People are led to yoga for various reasons. Enhancing strength and flexibility, releasing stress or recovering from an injury are noble reasons to initially seek out a yoga class. The physical and mental benefits of yoga are powerful and numerous.

Life Positve, an organization dedicated to holistic living, notes the discoveries physicians and scientists are making from their research on yoga. The aging process, caused mainly by auto-intoxication or self-poisoning, can be slowed down by practicing yoga. By keeping the body clean, flexible and well lubricated, we can significantly reduce the catabolic process of cell deterioration.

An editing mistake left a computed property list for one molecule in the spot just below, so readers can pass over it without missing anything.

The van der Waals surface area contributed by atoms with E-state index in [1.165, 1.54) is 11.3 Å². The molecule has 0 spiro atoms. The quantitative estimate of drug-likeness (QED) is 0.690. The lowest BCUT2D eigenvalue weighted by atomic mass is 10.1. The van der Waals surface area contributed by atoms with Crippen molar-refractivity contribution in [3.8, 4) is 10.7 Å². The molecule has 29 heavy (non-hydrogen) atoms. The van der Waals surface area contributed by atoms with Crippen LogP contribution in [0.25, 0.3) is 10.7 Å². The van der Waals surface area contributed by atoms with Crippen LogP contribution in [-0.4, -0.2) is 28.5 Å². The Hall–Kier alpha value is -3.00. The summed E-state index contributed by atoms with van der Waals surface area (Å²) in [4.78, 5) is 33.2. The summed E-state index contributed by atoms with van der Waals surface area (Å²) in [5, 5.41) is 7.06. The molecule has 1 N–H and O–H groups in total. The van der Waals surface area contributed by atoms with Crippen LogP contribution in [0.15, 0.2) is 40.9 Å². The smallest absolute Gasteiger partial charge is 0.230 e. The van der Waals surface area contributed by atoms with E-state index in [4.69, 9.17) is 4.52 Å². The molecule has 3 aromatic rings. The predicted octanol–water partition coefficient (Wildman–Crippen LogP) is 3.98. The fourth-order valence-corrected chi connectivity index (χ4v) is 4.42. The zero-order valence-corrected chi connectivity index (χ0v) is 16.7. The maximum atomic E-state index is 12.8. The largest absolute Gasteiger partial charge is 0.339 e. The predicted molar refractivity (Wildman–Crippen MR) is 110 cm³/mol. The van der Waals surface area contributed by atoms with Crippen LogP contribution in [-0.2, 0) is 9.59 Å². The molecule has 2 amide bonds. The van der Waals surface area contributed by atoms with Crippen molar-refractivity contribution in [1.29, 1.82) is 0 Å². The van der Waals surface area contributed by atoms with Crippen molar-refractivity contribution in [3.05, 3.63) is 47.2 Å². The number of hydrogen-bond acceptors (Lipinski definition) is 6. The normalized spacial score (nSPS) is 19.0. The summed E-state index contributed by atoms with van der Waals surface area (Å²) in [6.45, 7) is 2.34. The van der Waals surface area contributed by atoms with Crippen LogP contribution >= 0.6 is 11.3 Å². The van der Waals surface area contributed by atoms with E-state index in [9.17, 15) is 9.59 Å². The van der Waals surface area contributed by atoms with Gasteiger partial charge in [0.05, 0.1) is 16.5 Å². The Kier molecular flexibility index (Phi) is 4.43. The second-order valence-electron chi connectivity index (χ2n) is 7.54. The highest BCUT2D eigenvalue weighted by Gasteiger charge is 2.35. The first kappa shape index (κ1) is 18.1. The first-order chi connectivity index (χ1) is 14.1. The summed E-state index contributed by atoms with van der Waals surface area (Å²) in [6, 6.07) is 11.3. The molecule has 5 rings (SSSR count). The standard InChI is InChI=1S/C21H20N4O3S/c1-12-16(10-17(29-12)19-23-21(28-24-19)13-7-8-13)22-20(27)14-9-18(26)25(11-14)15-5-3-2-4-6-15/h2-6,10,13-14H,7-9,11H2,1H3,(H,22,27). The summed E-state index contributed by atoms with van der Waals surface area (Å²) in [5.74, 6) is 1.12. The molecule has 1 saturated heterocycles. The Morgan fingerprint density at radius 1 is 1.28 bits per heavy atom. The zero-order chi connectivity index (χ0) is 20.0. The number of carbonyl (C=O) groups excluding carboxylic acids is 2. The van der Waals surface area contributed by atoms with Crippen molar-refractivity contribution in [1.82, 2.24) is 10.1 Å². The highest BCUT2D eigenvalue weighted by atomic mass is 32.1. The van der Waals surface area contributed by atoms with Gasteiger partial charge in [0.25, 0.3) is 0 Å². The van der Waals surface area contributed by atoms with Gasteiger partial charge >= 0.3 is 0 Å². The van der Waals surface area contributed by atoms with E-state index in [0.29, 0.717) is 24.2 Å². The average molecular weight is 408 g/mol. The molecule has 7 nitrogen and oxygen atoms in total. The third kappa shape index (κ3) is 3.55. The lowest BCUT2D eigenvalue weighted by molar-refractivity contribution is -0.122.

Studies indicate that yoga can help diverse ailments such as diabetes, high blood pressure, digestive disorders, arthritis, arteriosclerosis, chronic fatigue, asthma, varicose veins and heart conditions. Yoga also enhances immunity, eases pain, anxiety and depression and improves memory, attention and concentration.

According to medical scientists, yoga is successful because of the balance created in the nervous and endocrine systems which directly influence all the other systems and organs of the body. Thus, yoga acts both as a curative and a preventive therapy.

Often after one’s physical problems improve and stress begins to dissipate, yoga’s deeper spiritual benefits slowly begin to surface. Through pranayama, or controlled breathing, yoga calls us back into our bodies to irrigate our being with life energy known as "prana." Prana is the animating force - the energy of being alive - and is most clearly felt through breathing.